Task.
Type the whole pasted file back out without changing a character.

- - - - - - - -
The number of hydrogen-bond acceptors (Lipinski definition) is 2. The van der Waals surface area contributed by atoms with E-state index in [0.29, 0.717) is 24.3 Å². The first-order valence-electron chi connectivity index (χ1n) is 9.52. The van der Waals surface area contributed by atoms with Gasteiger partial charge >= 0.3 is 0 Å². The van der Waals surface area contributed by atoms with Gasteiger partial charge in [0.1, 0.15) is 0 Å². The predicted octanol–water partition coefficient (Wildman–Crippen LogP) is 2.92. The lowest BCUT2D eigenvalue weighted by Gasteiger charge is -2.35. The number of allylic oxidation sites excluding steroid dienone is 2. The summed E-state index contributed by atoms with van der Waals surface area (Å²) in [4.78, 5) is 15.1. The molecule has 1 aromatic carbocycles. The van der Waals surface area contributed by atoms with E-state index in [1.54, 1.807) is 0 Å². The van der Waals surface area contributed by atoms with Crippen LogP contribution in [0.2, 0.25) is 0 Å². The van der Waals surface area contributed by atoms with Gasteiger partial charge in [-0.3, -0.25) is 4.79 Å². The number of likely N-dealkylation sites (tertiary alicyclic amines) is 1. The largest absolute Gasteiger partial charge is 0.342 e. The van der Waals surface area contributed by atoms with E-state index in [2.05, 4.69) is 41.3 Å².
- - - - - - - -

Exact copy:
The number of hydrogen-bond acceptors (Lipinski definition) is 2. The van der Waals surface area contributed by atoms with E-state index in [0.29, 0.717) is 24.3 Å². The first-order valence-electron chi connectivity index (χ1n) is 9.52. The van der Waals surface area contributed by atoms with Gasteiger partial charge >= 0.3 is 0 Å². The van der Waals surface area contributed by atoms with Gasteiger partial charge in [0.1, 0.15) is 0 Å². The predicted octanol–water partition coefficient (Wildman–Crippen LogP) is 2.92. The lowest BCUT2D eigenvalue weighted by Gasteiger charge is -2.35. The number of allylic oxidation sites excluding steroid dienone is 2. The summed E-state index contributed by atoms with van der Waals surface area (Å²) in [4.78, 5) is 15.1. The molecule has 1 aromatic carbocycles. The van der Waals surface area contributed by atoms with E-state index in [1.54, 1.807) is 0 Å². The van der Waals surface area contributed by atoms with Crippen LogP contribution in [0.2, 0.25) is 0 Å². The van der Waals surface area contributed by atoms with Gasteiger partial charge in [-0.3, -0.25) is 4.79 Å². The number of likely N-dealkylation sites (tertiary alicyclic amines) is 1. The largest absolute Gasteiger partial charge is 0.342 e. The van der Waals surface area contributed by atoms with E-state index in [2.05, 4.69) is 41.3 Å².